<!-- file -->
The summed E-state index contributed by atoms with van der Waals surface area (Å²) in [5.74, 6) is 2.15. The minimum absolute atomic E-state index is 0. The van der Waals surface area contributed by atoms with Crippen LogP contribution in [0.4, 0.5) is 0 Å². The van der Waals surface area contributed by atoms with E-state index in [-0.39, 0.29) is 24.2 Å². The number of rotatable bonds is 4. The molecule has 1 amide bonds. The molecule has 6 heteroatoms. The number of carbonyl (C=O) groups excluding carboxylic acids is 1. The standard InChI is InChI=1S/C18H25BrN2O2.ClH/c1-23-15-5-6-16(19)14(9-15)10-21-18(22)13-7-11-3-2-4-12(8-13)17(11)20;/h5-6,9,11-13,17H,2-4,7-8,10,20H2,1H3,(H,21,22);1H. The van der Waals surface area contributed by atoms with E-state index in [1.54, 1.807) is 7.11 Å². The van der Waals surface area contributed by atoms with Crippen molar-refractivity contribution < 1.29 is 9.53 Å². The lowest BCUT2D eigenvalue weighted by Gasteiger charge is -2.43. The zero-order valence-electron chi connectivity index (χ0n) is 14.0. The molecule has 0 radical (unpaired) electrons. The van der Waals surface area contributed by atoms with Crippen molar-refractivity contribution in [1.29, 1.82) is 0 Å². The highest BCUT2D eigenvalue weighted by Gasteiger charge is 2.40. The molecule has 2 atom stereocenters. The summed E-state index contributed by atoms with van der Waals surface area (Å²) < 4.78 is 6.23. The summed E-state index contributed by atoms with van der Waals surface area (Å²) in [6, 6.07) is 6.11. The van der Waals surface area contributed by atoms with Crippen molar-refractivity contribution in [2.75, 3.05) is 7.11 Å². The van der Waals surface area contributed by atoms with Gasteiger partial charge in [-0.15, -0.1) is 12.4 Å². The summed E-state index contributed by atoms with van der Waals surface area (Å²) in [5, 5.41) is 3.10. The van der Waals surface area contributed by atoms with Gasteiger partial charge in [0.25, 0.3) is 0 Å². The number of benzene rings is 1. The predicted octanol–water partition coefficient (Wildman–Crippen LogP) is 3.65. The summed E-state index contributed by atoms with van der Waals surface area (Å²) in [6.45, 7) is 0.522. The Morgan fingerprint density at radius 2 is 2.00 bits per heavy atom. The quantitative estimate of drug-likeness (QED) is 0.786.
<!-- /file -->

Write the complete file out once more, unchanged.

The summed E-state index contributed by atoms with van der Waals surface area (Å²) in [5.74, 6) is 2.15. The minimum absolute atomic E-state index is 0. The van der Waals surface area contributed by atoms with Crippen LogP contribution in [0.4, 0.5) is 0 Å². The van der Waals surface area contributed by atoms with E-state index in [-0.39, 0.29) is 24.2 Å². The number of rotatable bonds is 4. The molecule has 1 amide bonds. The molecule has 6 heteroatoms. The number of carbonyl (C=O) groups excluding carboxylic acids is 1. The standard InChI is InChI=1S/C18H25BrN2O2.ClH/c1-23-15-5-6-16(19)14(9-15)10-21-18(22)13-7-11-3-2-4-12(8-13)17(11)20;/h5-6,9,11-13,17H,2-4,7-8,10,20H2,1H3,(H,21,22);1H. The van der Waals surface area contributed by atoms with E-state index in [1.54, 1.807) is 7.11 Å². The van der Waals surface area contributed by atoms with Crippen molar-refractivity contribution < 1.29 is 9.53 Å². The lowest BCUT2D eigenvalue weighted by Gasteiger charge is -2.43. The zero-order valence-electron chi connectivity index (χ0n) is 14.0. The molecule has 0 radical (unpaired) electrons. The van der Waals surface area contributed by atoms with Crippen molar-refractivity contribution in [1.29, 1.82) is 0 Å². The highest BCUT2D eigenvalue weighted by Gasteiger charge is 2.40. The molecule has 2 atom stereocenters. The summed E-state index contributed by atoms with van der Waals surface area (Å²) < 4.78 is 6.23. The summed E-state index contributed by atoms with van der Waals surface area (Å²) in [6, 6.07) is 6.11. The van der Waals surface area contributed by atoms with Crippen molar-refractivity contribution in [2.75, 3.05) is 7.11 Å². The van der Waals surface area contributed by atoms with Gasteiger partial charge in [-0.15, -0.1) is 12.4 Å². The summed E-state index contributed by atoms with van der Waals surface area (Å²) in [5, 5.41) is 3.10. The van der Waals surface area contributed by atoms with Gasteiger partial charge in [0.25, 0.3) is 0 Å². The number of benzene rings is 1. The predicted octanol–water partition coefficient (Wildman–Crippen LogP) is 3.65. The summed E-state index contributed by atoms with van der Waals surface area (Å²) in [6.45, 7) is 0.522. The Morgan fingerprint density at radius 2 is 2.00 bits per heavy atom. The quantitative estimate of drug-likeness (QED) is 0.786.